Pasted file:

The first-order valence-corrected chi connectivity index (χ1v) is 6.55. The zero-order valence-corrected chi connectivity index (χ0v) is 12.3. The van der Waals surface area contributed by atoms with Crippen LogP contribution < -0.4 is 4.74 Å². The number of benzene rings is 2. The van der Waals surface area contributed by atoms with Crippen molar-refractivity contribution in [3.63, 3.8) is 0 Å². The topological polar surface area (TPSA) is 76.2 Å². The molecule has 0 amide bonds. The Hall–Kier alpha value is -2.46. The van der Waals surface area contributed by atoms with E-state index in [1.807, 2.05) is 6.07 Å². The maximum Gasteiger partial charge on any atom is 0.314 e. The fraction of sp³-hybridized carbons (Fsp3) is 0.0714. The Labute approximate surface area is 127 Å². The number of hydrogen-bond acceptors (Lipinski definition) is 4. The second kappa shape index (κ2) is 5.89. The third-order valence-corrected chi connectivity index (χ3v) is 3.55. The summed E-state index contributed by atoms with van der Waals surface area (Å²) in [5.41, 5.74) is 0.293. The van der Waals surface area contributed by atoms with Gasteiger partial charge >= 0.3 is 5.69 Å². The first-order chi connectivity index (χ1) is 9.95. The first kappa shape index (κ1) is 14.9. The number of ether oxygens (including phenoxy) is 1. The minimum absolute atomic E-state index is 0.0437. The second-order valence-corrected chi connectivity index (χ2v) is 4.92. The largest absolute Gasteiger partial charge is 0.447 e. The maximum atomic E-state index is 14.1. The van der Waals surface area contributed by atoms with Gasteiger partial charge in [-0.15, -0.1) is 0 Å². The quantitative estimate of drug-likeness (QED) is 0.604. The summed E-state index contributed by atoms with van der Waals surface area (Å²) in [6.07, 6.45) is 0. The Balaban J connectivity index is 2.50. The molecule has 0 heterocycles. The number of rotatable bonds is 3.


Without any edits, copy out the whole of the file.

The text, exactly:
The first-order valence-corrected chi connectivity index (χ1v) is 6.55. The zero-order valence-corrected chi connectivity index (χ0v) is 12.3. The van der Waals surface area contributed by atoms with Crippen LogP contribution < -0.4 is 4.74 Å². The number of benzene rings is 2. The van der Waals surface area contributed by atoms with Crippen molar-refractivity contribution in [3.63, 3.8) is 0 Å². The topological polar surface area (TPSA) is 76.2 Å². The molecule has 0 amide bonds. The Hall–Kier alpha value is -2.46. The van der Waals surface area contributed by atoms with E-state index in [1.807, 2.05) is 6.07 Å². The maximum Gasteiger partial charge on any atom is 0.314 e. The fraction of sp³-hybridized carbons (Fsp3) is 0.0714. The Labute approximate surface area is 127 Å². The number of hydrogen-bond acceptors (Lipinski definition) is 4. The second kappa shape index (κ2) is 5.89. The third-order valence-corrected chi connectivity index (χ3v) is 3.55. The summed E-state index contributed by atoms with van der Waals surface area (Å²) in [5.41, 5.74) is 0.293. The van der Waals surface area contributed by atoms with Gasteiger partial charge >= 0.3 is 5.69 Å². The first-order chi connectivity index (χ1) is 9.95. The first kappa shape index (κ1) is 14.9. The number of ether oxygens (including phenoxy) is 1. The minimum absolute atomic E-state index is 0.0437. The second-order valence-corrected chi connectivity index (χ2v) is 4.92. The largest absolute Gasteiger partial charge is 0.447 e. The maximum atomic E-state index is 14.1. The van der Waals surface area contributed by atoms with Gasteiger partial charge in [-0.15, -0.1) is 0 Å². The quantitative estimate of drug-likeness (QED) is 0.604. The summed E-state index contributed by atoms with van der Waals surface area (Å²) in [6.07, 6.45) is 0. The Balaban J connectivity index is 2.50. The molecule has 0 heterocycles. The number of rotatable bonds is 3.